When grandpa needs a place to live and his congregation needs a tenth man, what’s a good Jewish boy to do? For a mensch like David (Samuel H. Levine), the answer is clear. That’s a rarity in David’s religious Jewish faith — where answers are as hard to come by as Christmas hams. Like the meandering stories his grandfather tells on the walk to shul, Judaism is a faith that meets questions with more questions. In “Minyan,” the arresting and evocative feature film debut from documentary filmmaker Eric Steel, the search for answers turns up far more riches than any half-baked conclusion ever could.
The film opens and closes with two deaths, which both set events in motion that bring David closer to knowing himself. The first shot is an elegantly composed family portrait scored to the even drone of the Mourner’s Kaddish, the Jewish call to grief, recited with perfunctory solemnity. After his grandmother’s death, David’s grandfather Josef (a note-perfect Ron Rifkin) must downsize apartments for financial reasons. When a highly coveted spot opens up in subsidized housing at a religious center, which needs more men for its minyan, David is just the prize to help Josef’s application standout. (A minyan is a group of ten Jewish men, which Jewish law mandates must be present for certain prayers.)
The unorthodox living arrangement suits David, who is eager to get some distance from his abusive father (his punishment for a fight at school is a swift punch in the face) and suffocating mother. He spends his days reluctantly studying Torah, and his nights pilfering his parents’ vodka stores and taking the subway into the village to party with his friends. As they peel off with different girls, however, David side-eyes the lively gay bar outside his reach. It’s just across the street, but may as well be a world away. At least, that’s what the zany klezmer score Steel uses to weave his disparate narratives together seems to be saying. Almost every transition is eased by the kelp of a dizzying clarinet solo or lilting violin riff. It’s a neat trick, but it works.
After a rough day at school steels his nerves, David finally checks out that gay bar, which carries a musty magic even with a sparse midday crowd. It’s not exactly the steamy scene of his dreams, but a kind stranger buys him a drink or three, and he clocks a hunky bartender (Alex Hurt) reading James Baldwin. (One guess as to David’s next book choice.) As David explores the world of gay New York in the late ’80s (a terrifying time to be coming into your gay identity), he also develops a friendship with the two old men who live down the hall — in the same apartment. Their wives were friends before they died, and they’ve been living together ever since, or so says the building gossip. There’s Itzik (Mark Margolis); ornery but flirtatious, and Herschel (Christopher McCann); erudite and kind-eyed. One was a soldier, one’s a survivor — and they both take a shining to David.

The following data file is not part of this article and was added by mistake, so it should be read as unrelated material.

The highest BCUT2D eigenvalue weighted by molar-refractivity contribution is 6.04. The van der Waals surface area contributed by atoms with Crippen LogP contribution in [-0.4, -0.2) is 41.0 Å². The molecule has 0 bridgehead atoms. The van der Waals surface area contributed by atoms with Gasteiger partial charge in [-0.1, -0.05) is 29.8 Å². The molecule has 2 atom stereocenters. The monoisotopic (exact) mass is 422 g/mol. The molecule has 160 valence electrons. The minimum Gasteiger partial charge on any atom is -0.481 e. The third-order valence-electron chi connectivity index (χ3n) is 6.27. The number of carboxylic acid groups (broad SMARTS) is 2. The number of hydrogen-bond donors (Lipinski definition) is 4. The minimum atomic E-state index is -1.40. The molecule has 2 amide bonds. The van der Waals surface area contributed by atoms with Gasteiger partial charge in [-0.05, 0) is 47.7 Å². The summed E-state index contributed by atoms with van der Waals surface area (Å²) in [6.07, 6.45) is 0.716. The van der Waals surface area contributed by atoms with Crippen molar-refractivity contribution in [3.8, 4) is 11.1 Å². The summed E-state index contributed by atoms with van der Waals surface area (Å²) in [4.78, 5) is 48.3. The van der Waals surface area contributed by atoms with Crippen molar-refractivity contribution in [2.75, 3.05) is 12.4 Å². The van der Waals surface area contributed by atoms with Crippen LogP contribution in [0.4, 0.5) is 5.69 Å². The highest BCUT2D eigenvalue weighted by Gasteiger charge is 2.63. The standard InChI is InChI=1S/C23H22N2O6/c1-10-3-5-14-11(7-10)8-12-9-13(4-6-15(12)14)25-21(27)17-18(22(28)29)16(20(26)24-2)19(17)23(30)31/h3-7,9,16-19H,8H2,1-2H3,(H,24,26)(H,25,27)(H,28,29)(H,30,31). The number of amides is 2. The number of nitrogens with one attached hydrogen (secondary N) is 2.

While their place in the story is compelling, the relationship doesn’t fully cohere. Herschel’s Holocaust stories lack the emotional depth the topic requires, and instead feel shoehorned in to fabricate gravitas. Itzik’s death becomes a tool for David’s self-actualization, as he goes to bat for Herschel to be allowed to stay in the apartment. As the elderly couple comes further into focus, David’s relationship with his grandfather, a key element of the film’s first act, fades into the background. There are a few too many older men in David’s life. While it’s all ripe territory, a more focused narrative would have prompted the cathartic finale the film lacks.
Still, Steel deserves praise for tackling as much as he does. The hunky bartender returns in some pretty hot sex scenes (no “Call Me by Your Name” window-pans here), and it is through him that David discovers the bleak reality of the AIDS epidemic. The Baldwin references, while predictable, are an effective way to illustrate David’s growth. After switching to public school, a class discussion turns to “Giovanni’s Room,” and David remarks: “He isn’t a stranger to himself anymore. He can see inside himself.” Josef and David’s relationship, though it trails off, provides some of the film’s most charming moments. This is thanks in no small part to the delightful Ron Rifkin, who can imbue an evil spy mastermind (“Alias”) or an adorable elderly man with equal parts humor and heft. Levine, who broke out in Broadway’s “The Inheritance,” carries it all off with a smoldering finesse.
But the the manager of the building/shul has the film’s best line, when explaining his reasoning for letting Herschel stay in the apartment. “Thieves, adulterers, homosexuals. I take them all,” he says. “Without them, we would never have our minyan.” Belonging, and the search for it, takes many forms. From the dance floor to the neighbor’s couch, one can find family in the strangest of places. After all, there’s only one word separating chosen family from chosen people.
“Minyan” premiered at the 2020 Berlin Film Festival. It is currently seeking U.S. distribution.